Nurturing is ‘to take care of, to feed, to protect and to help develop’ and is at the heart of everything Bellyful does. Across the country, our volunteers nurture our meals: cheese sauce is stirred carefully, lasagne sheets are laid with love and freezer temperatures are strictly controlled. We constantly nurture our branches and our wonderful volunteers to help them grow and develop both individually and as a team. Most importantly, Bellyful nurtures the community by feeding families struggling with illnesses and with newborn babies, and by feeding connections between the community and other organisations. Nurturing takes a lot of work and a lot of heart, but here at Bellyful, it’s so, so worth it.

At Garden to Table, we see growing food from a seed as a magical process. With a few simple elements (soil, water, sun, nutrients) and some tender loving care, the tiny seed germinates and starts to become a plant. Through gardening, children can learn how to nurture. If the seed does not germinate, or the plant does not thrive, we don’t blame the plant but look to discover what is lacking. Perhaps the soil is depleted, or the seed is not getting enough sun or water. Children at Garden to Table are taught to grow and nurture individual plants and to give them the care they need. Once the plant has given off its goodness and the kai is harvested, children learn how to grow and nurture themselves and others by turning it into delicious food for all to share. What’s not to love about that?


Imagine; that’s something we do a lot at Inspiring Stories. Imagine a world where women were not allowed to vote because of their gender. Crazy right?! Way back in the day that was normal. A small and courageous group of people decided to step up and do something about it. They rallied together, mobilised the community and, 125 years ago, a petition was presented to Parliament that gave women the right to vote. New Zealand became the first country in the world to do so. Talk about an inspiring story! How might we build a more inclusive, equal and sustainable future? What could the next 125 years look like?! Just imagine.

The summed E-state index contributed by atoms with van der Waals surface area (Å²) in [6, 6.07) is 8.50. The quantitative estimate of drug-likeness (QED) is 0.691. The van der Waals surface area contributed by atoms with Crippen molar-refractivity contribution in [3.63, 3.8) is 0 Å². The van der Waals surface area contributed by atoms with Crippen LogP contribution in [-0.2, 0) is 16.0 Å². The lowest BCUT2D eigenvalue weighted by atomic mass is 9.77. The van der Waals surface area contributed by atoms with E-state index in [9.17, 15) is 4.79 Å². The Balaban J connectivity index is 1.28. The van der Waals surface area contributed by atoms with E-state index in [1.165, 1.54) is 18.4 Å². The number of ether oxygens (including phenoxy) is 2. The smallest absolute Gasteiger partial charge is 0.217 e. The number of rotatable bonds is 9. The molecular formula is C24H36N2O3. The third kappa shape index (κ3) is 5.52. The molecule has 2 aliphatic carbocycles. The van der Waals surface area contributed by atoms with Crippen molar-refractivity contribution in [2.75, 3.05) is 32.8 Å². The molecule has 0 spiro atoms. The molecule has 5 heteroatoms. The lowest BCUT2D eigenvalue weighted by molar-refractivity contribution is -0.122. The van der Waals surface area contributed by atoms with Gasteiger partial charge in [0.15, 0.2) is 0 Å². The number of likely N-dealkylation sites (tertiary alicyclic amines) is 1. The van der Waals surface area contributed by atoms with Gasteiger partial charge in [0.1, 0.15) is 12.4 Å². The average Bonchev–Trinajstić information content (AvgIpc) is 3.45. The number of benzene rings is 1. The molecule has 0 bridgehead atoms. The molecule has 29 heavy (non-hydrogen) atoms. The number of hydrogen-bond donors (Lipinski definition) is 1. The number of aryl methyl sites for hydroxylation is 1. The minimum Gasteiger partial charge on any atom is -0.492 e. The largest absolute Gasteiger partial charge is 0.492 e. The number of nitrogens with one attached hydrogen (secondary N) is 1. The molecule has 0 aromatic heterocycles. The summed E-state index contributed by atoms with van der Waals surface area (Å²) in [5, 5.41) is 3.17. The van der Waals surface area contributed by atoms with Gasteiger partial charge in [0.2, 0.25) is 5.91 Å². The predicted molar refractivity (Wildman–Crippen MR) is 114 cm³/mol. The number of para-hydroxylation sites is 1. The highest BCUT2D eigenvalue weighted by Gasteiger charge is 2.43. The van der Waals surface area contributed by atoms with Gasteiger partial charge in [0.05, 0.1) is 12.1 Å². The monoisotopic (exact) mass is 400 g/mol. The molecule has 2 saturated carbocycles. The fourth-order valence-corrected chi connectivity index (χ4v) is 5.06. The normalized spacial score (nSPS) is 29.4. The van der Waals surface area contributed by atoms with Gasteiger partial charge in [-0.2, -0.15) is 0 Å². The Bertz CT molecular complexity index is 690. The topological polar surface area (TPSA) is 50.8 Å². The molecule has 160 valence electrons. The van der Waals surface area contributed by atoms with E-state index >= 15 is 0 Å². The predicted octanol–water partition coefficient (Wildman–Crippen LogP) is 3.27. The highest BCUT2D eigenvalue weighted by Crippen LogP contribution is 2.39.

TUKU ATU TUKU MAI – giving and receiving.

At DCM, we are committed to the spirit and practice of generosity and reciprocity, supporting taumai to enhance their own mana.

We tell taumai that we have a waka ready, and that we will journey with them – to sustainable housing and greater wellbeing. However, if we pick up the paddle (ki te hoe) and they do not, the waka will not go forward. Rather it will go around in circles. We are in this together; we do this together.

A commitment to Tuku Atu Tuku Mai recognises that being able to contribute enhances the mana of each of us. When we all work together, everyone can journey forward and thrive.


Defending means to protect from harm or danger. For the hundreds of thousands of children from Burma living in extreme poverty, harm or danger takes many forms. Exposure to both drug and human trafficking, land mines, disease and conflict are constant threats. With absolutely no social safety net, there is a limited supply of food, shelter is very basic and education opportunities are often non-existent. SpinningTop works with local communities helping build and run education and agriculture projects – defending the basic rights of these children.


At Ngā Rangatahi Toa we believe that deep connection is essential for us all to thrive. Connection, for us, is bringing our best selves, so we can connect into our creative selves and our learning selves. One does not exist in isolation to the other. When we can be vulnerable and held safely, creativity unlocks our learning. When we learn from this space, we care for each other. When we care for each other, we aspire to be more – together.

You can share one regular donation between as many of our partner charities as you like. We pass on 100% of your donations, share stories with you and simply provide one donation receipt at the end of the tax year. It's never been easier to support these amazing causes with your 1%.